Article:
In spite of having lived in Ankara for over 10 months I've never given much consideration to exploring "my own backyard." My hitherto trips have always brought me to places located in the radius of more than 200 km from my city. I've known that the nearby town of Beypazarı was worth visiting but always thought "later, when I really have nowhere else to go." "Later" unexpectedly came this weekend. For the first time in months I wasn't enthusiastically getting ready to go to somewhere distant just because I was supposed to have a meeting about a job position on Saturday. Only the day before I got to know that the meeting would come to nothing - but a lack of plan wasn't a reason to stagnate at home so I quickly organized my backpack, made some research about the surrounding nature, found out how to reach the road that would take me to Beypazarı and impatiently waited for my day off.
The positive aspect of going to a nearby location is the lack of hurry that accompanies every distant trip. Instead of hastily waking up at 6 I slept in until 9.30 and left the house only after 11. Before I reached Yenikent - the northwesternmost neighborhood of Ankara - it was already 1. It was damn cold and I was glad to have decided to take my winter jacket, at the same time hoping the weather would ameliorate once I reach my destination.
My wish came true and Beypazarı welcomed me with glorious sunshine. I thought I'd rather spend a day like this in the nature than in a city (town, to be honest), having just escaped from one. I was lucky with the last ride since the drivers were going to İnözü Vadisi, a natural wonder just north of the town along the road leading to Bolu. As soon as found some less steep terrain to reach the bottom of the valley, I took the track and instead along the busy road I walked on tilled fields or along the dry İnözü Çayı. The area surprised me with abundance of vegetation - far cry from the nearest surroundings of desert-like Ankara. Most of the trees were still green, though the first signs of slowly arriving fall could also be seen as leaves turning to yellows, oranges and scarlets.
I got back to Beypazarı around 5, partially walking, partially by car that I didn't want to stop, but the driver himself asked me if I were going that direction, so I accepted the offer. It was still bright and I could have explored the town more but after the long hike in the İnözü Vadisi my backpack, which I always carried on my with me, started getting too heavy, so I decided to rest for a while, planning to recommence my walk after a while to make the time pass quicker before - being homeless for the night - I could safely get into some mosque to fall asleep there. The only place where I managed to find benches and which wouldn't be so crowded was... just on front of a mosque that had a very central location. I was sitting there and it was getting dark when a young woman approached me, asking if I weren't waiting for somebody. I said I was just having some rest. She got worried that I must have frozen and invited me to a nearby workshop of hers and her husband's, so that I could warm myself up by the heat of the hearth.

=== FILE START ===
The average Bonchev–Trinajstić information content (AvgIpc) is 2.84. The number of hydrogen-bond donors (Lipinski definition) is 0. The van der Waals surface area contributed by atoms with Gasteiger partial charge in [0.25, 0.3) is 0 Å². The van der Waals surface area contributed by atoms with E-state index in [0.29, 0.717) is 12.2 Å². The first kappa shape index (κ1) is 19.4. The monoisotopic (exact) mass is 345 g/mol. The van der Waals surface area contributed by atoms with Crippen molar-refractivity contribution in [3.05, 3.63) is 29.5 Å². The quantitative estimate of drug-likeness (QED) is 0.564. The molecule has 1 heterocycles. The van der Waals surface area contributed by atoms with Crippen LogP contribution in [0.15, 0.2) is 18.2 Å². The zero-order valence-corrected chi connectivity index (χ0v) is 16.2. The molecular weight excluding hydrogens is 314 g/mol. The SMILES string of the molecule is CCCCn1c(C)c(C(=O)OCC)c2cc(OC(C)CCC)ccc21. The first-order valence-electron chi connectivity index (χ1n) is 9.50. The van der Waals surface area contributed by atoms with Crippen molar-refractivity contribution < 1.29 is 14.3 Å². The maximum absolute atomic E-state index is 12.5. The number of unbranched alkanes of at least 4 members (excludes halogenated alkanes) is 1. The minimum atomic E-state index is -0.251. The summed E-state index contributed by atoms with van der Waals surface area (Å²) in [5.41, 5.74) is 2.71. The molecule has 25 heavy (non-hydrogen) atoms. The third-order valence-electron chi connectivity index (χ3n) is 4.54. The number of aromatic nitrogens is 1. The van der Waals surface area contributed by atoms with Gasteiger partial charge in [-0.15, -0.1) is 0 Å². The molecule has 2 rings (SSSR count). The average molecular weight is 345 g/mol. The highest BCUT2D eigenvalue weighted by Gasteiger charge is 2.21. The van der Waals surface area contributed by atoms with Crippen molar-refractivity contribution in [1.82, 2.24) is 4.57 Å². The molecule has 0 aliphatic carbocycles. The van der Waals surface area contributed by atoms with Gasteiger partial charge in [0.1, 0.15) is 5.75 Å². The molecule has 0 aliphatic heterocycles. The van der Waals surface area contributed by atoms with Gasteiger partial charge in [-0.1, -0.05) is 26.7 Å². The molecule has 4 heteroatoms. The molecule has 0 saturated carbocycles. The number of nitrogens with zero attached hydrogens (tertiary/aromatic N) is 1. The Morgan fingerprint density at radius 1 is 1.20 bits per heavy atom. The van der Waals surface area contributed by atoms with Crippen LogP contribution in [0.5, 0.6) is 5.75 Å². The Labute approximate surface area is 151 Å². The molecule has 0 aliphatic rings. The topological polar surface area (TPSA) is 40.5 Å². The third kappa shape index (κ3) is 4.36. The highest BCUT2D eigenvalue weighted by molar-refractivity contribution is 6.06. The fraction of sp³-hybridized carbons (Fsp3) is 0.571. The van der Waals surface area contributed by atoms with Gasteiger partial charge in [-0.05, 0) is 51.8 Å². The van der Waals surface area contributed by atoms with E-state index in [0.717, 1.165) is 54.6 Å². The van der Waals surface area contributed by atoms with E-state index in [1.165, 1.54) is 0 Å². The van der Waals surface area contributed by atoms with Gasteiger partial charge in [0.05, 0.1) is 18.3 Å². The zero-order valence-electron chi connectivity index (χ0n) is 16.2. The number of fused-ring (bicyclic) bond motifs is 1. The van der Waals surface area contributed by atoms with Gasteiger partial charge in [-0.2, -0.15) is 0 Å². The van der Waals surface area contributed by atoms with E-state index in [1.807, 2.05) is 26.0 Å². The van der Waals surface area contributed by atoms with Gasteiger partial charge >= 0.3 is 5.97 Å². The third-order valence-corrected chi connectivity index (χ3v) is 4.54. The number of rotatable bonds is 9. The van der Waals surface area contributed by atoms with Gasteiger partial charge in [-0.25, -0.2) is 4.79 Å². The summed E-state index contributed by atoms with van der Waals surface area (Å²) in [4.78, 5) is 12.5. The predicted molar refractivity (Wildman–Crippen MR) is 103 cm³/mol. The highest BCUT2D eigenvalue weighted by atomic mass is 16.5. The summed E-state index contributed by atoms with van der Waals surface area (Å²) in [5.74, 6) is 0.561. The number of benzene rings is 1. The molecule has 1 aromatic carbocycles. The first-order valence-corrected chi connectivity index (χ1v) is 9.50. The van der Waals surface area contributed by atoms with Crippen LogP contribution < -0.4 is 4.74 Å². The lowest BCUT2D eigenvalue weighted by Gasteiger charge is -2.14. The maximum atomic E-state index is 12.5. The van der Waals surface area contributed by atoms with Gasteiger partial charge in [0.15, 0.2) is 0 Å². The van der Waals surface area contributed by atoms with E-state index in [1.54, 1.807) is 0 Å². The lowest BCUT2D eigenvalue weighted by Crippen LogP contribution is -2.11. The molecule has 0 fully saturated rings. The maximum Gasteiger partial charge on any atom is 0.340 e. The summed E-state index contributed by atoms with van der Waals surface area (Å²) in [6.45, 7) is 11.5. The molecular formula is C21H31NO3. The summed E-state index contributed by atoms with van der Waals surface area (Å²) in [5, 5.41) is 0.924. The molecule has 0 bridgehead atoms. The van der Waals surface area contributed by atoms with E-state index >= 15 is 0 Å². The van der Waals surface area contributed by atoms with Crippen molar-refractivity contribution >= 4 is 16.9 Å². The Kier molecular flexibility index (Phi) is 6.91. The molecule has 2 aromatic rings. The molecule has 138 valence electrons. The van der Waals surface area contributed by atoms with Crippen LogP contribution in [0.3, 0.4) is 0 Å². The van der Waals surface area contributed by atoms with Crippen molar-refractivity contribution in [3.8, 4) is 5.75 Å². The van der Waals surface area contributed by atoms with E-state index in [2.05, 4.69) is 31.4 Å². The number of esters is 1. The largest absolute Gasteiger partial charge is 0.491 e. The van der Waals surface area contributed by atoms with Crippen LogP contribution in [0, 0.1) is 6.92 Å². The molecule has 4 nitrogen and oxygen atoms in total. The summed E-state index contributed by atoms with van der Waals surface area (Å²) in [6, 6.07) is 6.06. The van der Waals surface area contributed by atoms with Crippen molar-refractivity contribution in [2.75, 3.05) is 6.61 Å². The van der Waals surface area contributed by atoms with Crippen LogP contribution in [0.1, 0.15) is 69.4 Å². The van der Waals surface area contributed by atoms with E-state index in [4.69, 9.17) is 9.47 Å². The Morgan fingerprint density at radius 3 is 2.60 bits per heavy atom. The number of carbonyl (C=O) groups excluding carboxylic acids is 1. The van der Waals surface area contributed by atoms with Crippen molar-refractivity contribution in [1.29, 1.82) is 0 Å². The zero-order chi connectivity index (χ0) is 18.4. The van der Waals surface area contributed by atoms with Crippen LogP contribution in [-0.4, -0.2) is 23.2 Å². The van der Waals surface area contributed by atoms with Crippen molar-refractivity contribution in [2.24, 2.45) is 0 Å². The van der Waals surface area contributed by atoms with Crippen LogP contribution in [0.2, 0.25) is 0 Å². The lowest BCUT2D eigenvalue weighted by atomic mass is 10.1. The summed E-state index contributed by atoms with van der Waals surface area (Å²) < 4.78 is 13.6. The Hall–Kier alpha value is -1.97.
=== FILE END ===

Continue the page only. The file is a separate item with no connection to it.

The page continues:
In the atelier, by using a laser machine that with high precision cut the desired patterns, my hosts - Şükran and Ramazan - were making various kinds of wooden decorations - keychains, caskets, fridge magnets, photo frames, clocks. Their little daughter was also in the atelier, playing hide-and-seek in a big cardboard box that a washing machine came in and making silly faces at the family's dog. My hosts were just getting ready for preparing another set of wooden boxes. Everything was done by the machine whose operating - according to Ramazan - is the only more difficult part of the production. The design is made on the computer using CorelDRAW and only the final montage of the parts isn't done by a machine.
"Do you know where you'll stay for the night?" the couple asked me.
"You don't have a hotel or anything?"
"You don't have a hotel or anything?"
"No, definitely not a hotel, they're too expensive."
As our conversation continued and the topic of my accommodation was brought up again, I revealed that I was thinking of sleeping in a mosque. "Hehe, I've also slept a lot in the mosques," Ramazan replied and decided for me that I would stay with them. Şükran agreed, adding that at night it would get too cold in a mosque. When the laser machine finished cutting the last pattern, we cleaned the workshop and left for my hosts' house.
We passed a wonderful evening where I had a chances to get to know a different mindset of Turkish people, learn about their values, share which features of Turkishness I find totally different from what I know in Europe and what I like so much that I'd bring it home. At first I felt a little confused what to say, since they expressed some political/religious views that particularly don't correspond with mine, but quickly found out that people are more important than labels used to describe them. My hosts moved to Beypazarı from Ankara hoping to find more peacefulness than in a big city - and I think I also found it, just one hour away, in my short escape from the capital's hectic life.